JSON Master : In-depth JSON tutorial for Beginners

JSON stands for JavaScript Object Notation. After writing this previous post on JSON, I’ve been receiving a lot of queries about how to parse different JSON structures and how to create JSON. So I’m writing this post to make JSON understandable for everyone. Let’s get started!

json tutorial for beginners

What is JSON?

JSON is a data exchange format. Let’s make it simple – JSON is a format in which data is sent or received so that it’s easy to read the data.

Can you give me one more example of data exchange format?

XML is another example of data exchange format. XML was widely used before JSON gained popularity. XML is used even today but JSON kicks XML’s ass any day 😀

Show me a practical example that uses JSON?

JSON is used everywhere. One simple example – Youtube API. If I want to pull trending videos in US then I can call youtube API which gives response in JSON format which looks like image below.

json tutorial for beginners

Explore a wide list of JSON APIs here – Public JSON API list

Understanding JSON (Read this clearly)

Now that you know how JSON looks and its practical use cases, Let’s try to understand the structure of JSON.

JSON is built with just 2 data types – Object/Dictionary and Array.

Any valid JSON is always a Key-value pair object (dictionary) or an Array or a combination of both.

The one line just above this is all you need to master JSON. Most of them fail to understand this in the beginning.


An object is a set of key-value pairs. An object begins with { and ends with } . Key-value pairs are separated by a comma.

Object is realized as different data types in different languages.

  • Dictionary in Python, VBA, VB.Net etc.
  • Associative array in PHP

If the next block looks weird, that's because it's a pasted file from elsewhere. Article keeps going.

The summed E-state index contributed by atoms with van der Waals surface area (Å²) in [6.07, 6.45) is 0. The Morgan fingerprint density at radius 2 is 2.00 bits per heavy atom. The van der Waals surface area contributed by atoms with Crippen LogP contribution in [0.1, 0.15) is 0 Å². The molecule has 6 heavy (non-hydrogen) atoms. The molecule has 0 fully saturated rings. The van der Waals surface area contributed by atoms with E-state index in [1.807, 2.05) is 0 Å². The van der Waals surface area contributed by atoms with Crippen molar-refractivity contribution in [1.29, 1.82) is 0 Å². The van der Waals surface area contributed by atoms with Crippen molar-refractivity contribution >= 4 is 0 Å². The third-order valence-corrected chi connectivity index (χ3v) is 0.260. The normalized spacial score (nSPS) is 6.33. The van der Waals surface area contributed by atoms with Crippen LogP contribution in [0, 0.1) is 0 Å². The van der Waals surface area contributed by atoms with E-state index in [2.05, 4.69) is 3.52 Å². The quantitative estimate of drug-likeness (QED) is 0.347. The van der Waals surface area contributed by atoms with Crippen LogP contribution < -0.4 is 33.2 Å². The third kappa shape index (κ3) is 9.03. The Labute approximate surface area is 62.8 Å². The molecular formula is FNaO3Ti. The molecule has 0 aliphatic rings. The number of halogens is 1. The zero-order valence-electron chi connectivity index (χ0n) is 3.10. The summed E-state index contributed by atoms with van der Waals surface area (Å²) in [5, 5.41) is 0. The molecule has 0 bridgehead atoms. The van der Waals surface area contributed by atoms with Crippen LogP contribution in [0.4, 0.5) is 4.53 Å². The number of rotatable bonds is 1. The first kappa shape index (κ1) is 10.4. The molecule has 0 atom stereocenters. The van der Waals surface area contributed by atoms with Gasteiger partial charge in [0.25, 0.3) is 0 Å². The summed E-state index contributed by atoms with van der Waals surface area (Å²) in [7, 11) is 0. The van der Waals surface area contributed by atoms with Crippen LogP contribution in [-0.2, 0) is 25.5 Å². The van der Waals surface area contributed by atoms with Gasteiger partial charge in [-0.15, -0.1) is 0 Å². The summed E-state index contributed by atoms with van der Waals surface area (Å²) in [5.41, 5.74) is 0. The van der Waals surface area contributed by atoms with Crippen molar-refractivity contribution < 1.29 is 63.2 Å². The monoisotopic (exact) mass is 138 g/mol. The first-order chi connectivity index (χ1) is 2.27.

• Object in Javascript
  • Hash tables, key-value pairs etc

json object dictionary

Its basically a collection of keys and values. Here’s an example below.

    name: "Coding is Love",
    url: "https://codingislove.com"

An Object’s keys should always be a string in JSON. So it should be wrapped in quotes. Although regular object’s keys need not be wrapped in strings as shown in example above. So Object in JSON looks like this –

    "name": "Coding is Love",
    "url": "https://codingislove.com"

An Object’s values are usually accessed by specifying its property/keys’s name. Example in Javascript :

var siteData = {
name: "Coding is Love",
url : "https://codingislove.com"
console.log(siteData.name)        //logs "Coding is Love"
console.log(siteData.url)        //logs "https://codingislove.com"
console.log(siteData["name"])    //logs "Coding is Love"

It is accessed the same way in most programming languages. The syntax might change a bit but the basic concept remains the same. Access Values using it’s Key.

Note: Dictionaries in VBA can be accessed using siteData("name")


An Array is a collection of values separated by comma. It starts with [ and ends with ]

Example :

["Name 1","Name 2","Name 3","Name 4"]

Array example - JSON Tutorial
Array values are accessed by specifying Index. Array index start with 0.

var namesList = ["Name 1","Name 2","Name 3","Name 4"];
console.log(namesList[0]) //Logs "Name 1"
console.log(namesList[3]) //Logs "Name 4"

Note: If you are using VBA-JSON in Excel VBA then it converts arrays into collections whose index start with 1 and can be accessed like this – namesList(1)

JSON Examples